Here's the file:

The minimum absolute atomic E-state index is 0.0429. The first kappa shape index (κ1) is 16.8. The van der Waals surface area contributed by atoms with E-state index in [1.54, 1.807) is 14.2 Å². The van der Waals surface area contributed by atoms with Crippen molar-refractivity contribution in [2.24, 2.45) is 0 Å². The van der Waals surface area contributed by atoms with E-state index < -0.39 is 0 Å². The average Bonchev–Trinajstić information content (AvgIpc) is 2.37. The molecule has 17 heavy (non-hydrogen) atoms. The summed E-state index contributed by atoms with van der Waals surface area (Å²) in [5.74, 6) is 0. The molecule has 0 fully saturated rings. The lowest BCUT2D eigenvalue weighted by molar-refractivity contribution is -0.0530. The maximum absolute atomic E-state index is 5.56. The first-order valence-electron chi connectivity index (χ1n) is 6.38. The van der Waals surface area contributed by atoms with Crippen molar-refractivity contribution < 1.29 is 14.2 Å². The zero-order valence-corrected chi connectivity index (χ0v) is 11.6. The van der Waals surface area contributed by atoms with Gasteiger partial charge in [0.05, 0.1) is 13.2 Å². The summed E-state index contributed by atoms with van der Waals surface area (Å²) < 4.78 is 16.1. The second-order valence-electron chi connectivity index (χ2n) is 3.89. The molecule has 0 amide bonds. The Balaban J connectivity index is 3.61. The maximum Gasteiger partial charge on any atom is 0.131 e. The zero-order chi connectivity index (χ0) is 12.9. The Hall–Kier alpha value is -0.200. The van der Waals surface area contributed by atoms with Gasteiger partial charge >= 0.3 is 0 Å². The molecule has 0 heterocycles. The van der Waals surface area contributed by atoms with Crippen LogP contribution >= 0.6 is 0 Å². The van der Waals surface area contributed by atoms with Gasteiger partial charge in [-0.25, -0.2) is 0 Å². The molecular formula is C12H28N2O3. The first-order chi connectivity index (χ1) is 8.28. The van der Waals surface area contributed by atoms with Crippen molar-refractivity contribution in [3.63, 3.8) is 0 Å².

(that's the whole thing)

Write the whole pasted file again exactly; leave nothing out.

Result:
The minimum absolute atomic E-state index is 0.0429. The first kappa shape index (κ1) is 16.8. The van der Waals surface area contributed by atoms with E-state index in [1.54, 1.807) is 14.2 Å². The van der Waals surface area contributed by atoms with Crippen molar-refractivity contribution in [2.24, 2.45) is 0 Å². The van der Waals surface area contributed by atoms with E-state index < -0.39 is 0 Å². The average Bonchev–Trinajstić information content (AvgIpc) is 2.37. The molecule has 17 heavy (non-hydrogen) atoms. The summed E-state index contributed by atoms with van der Waals surface area (Å²) in [5.74, 6) is 0. The molecule has 0 fully saturated rings. The lowest BCUT2D eigenvalue weighted by molar-refractivity contribution is -0.0530. The maximum absolute atomic E-state index is 5.56. The first-order valence-electron chi connectivity index (χ1n) is 6.38. The van der Waals surface area contributed by atoms with Crippen molar-refractivity contribution < 1.29 is 14.2 Å². The zero-order valence-corrected chi connectivity index (χ0v) is 11.6. The van der Waals surface area contributed by atoms with Gasteiger partial charge in [0.05, 0.1) is 13.2 Å². The summed E-state index contributed by atoms with van der Waals surface area (Å²) < 4.78 is 16.1. The second-order valence-electron chi connectivity index (χ2n) is 3.89. The molecule has 0 amide bonds. The Balaban J connectivity index is 3.61. The maximum Gasteiger partial charge on any atom is 0.131 e. The zero-order chi connectivity index (χ0) is 12.9. The Hall–Kier alpha value is -0.200. The van der Waals surface area contributed by atoms with Gasteiger partial charge >= 0.3 is 0 Å². The molecule has 0 heterocycles. The van der Waals surface area contributed by atoms with Crippen LogP contribution >= 0.6 is 0 Å². The van der Waals surface area contributed by atoms with Gasteiger partial charge in [-0.25, -0.2) is 0 Å². The molecular formula is C12H28N2O3. The first-order chi connectivity index (χ1) is 8.28. The van der Waals surface area contributed by atoms with Crippen molar-refractivity contribution in [3.63, 3.8) is 0 Å².